Personally, I’m also loving the aircraft.
Here’s a quick AAR taken from the I Ain’t Been Shot, Mum Facebook group, posted by the Chevalier de la Terre. The scenario used is the South of Cherbourg scenario from IABSM v3 rulebook; and has resulted in a beautiful looking game.
Click on the picture below to see all:
I’ve also added an even quicker AAR from fellow Lardy Julian Whippy, also from the I Ain’t Been Shot, Mum Facebook group. You can see the rest of Mr Whippy’s pics by clicking on the picture below.
Another great battle report from Tim Whitworth and the ‘Like a Stone Wall ‘ Wargames Group, this time put together from several Facebook posts mostly from the I Ain’t Been Shot, Mum! FB group.
This game is a continuation of their fight for the village of Sint Jooth in Holland in 1945. The British pulled out their war weary infantry on the night of 20th of January and re-grouped for an attack the next day (you can read the AAR covering the previous day’s action here).
Click on the picture below to see if the British had more luck on Day 2:
The I Ain’t Been Shot, Mum! Facebook Group is a great source of information and inspiration. It’s also a place where people post a lot of short and snappy After Action Reports slightly different from the larger write-ups you find on people’s blogs.
Now not everyone wants to be a member of Facebook, which I can perfectly well understand, so below you’ll find links to a few recently-FB-posted AARs that I’ve copied across to Vis Lardica.
I’ve got specific permission to do so from most of the authors, but for those few that I haven’t, I hope that they don’t mind: VL is a not-for-profit website (it’s the old joke: “How do you make a £1 million from wargaming? Start with £3 million!”) designed only to spread the Lard.
And so to the first battle of 2019: a game of I Ain’t Been Shot, Mum! against Dave using one of the scenarios from the TooFatLardies Summer Special 2016. For those unaware of the Specials, and now the Lard Magazine, these are a wonderful source of scenarios, information and inspiration for all Lard games.
The scenario, by Richard Morrill, was called George of the Jungle, and was set in Burma, 1945. A Company, 9th Borders, part of 63 Brigade of 17th Indian Division, was tasked with clearing a small village near Meiktila of Japanese. The reason for the scenario’s title is that this action includes the participation of George McDonald Fraser, author of the Flashman novels, and is mentioned in his autobiography Quartered Safe Out Here. I would play the Japanese, and Dave would play the British.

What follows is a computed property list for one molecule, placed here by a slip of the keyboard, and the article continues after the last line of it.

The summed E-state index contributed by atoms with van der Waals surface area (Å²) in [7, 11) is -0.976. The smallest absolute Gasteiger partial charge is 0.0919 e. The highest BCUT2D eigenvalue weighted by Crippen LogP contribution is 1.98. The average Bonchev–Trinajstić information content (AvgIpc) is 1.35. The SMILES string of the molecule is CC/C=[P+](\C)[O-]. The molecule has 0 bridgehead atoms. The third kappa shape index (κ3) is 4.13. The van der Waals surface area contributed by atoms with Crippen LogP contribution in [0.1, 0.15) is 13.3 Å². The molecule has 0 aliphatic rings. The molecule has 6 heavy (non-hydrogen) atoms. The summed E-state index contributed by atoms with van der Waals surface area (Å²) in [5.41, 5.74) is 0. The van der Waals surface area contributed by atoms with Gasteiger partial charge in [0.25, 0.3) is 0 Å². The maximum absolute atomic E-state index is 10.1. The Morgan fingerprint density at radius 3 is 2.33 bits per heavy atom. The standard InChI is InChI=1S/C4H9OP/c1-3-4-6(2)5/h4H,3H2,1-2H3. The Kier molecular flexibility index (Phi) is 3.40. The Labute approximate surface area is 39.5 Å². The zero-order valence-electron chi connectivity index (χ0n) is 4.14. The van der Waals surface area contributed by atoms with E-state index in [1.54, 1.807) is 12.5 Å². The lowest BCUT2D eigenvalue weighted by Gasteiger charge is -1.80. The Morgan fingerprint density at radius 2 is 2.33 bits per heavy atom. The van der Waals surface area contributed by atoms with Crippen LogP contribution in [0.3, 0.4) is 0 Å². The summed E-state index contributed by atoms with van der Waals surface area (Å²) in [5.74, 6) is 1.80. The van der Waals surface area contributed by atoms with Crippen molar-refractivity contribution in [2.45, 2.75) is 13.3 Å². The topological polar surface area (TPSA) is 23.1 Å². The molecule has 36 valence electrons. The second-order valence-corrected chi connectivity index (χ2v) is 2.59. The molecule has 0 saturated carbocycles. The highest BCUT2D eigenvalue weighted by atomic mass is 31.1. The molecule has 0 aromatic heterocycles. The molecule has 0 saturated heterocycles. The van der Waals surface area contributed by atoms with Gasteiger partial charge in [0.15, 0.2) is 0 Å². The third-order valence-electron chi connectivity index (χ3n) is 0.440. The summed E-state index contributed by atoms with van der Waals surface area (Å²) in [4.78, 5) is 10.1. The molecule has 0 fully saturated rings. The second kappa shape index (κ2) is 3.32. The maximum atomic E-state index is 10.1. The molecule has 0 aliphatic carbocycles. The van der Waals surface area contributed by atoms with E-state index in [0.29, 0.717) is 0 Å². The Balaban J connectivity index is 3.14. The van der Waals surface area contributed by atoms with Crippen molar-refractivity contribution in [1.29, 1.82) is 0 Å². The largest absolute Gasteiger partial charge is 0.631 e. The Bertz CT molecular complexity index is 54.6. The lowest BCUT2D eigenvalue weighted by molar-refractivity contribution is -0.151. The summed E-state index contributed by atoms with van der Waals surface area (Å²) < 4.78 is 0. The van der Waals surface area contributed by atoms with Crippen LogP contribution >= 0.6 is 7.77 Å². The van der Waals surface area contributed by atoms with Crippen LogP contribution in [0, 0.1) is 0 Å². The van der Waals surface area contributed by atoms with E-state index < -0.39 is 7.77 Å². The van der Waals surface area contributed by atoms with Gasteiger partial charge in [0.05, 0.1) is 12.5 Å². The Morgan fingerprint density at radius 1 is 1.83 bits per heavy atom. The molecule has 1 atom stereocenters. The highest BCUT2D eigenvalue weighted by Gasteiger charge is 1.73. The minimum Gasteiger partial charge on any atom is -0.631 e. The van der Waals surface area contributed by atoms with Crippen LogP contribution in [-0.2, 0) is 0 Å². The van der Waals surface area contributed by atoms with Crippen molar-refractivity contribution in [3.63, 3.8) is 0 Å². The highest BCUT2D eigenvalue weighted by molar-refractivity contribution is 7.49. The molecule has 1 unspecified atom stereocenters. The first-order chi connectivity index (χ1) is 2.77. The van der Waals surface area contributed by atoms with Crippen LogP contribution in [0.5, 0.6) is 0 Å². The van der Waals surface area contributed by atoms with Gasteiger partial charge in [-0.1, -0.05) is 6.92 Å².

Click on the picture below to see what happened:
Bruce Romanick posted another IABSM AAR on the IABSM Facebook page.
Following on from their last game using the Blenneville or Bust! scenario pack (scenario #3D: Saint Melotte) this time the SAGE group played scenario #4G: Belle Maison, where both the Germans and the Americans are aiming to the occupy the same village in the valley.
According to Bruce’s post, which I hope he doesn’t mind that I reproduce here, the Yanks managed to push the German out of the village, with an opportune air strike taking out a Panther. A minor US win after 3+ hours.
Tim Whitworth and the lads from the Like A Stone Wall wargames group played another game of I Ain’t Been Shot, Mum the other day, this time using the Cymru Am Byth scenario pack.
The scenario pack covers the operations of the Welsh Guards during WW2, and includes sixteen unique scenarios and a mini-campaign.
The LASW chaps played scenario #13: Swanning Up To Brussels: a German heroic rearguard action versus 1st and 2nd Battalion elements of the Welsh Guards Group that took place on 2nd September 1944.
Tim’s general comment was: “I'll just say the British found it hard going. In these rules the tactics that you employ certainly matter!”
A few pictures from the Like a Stone Wall wargaming group playing a Normandy 1944 break out game. The British are defending against a German counter attack.
Note the use of the Lardage measurement sticks. The LASW chaps have swapped from using inches to Lards, with one Lard being equivalent to 1½ inches. This allows them to play on their rather swanky 12 foot long table!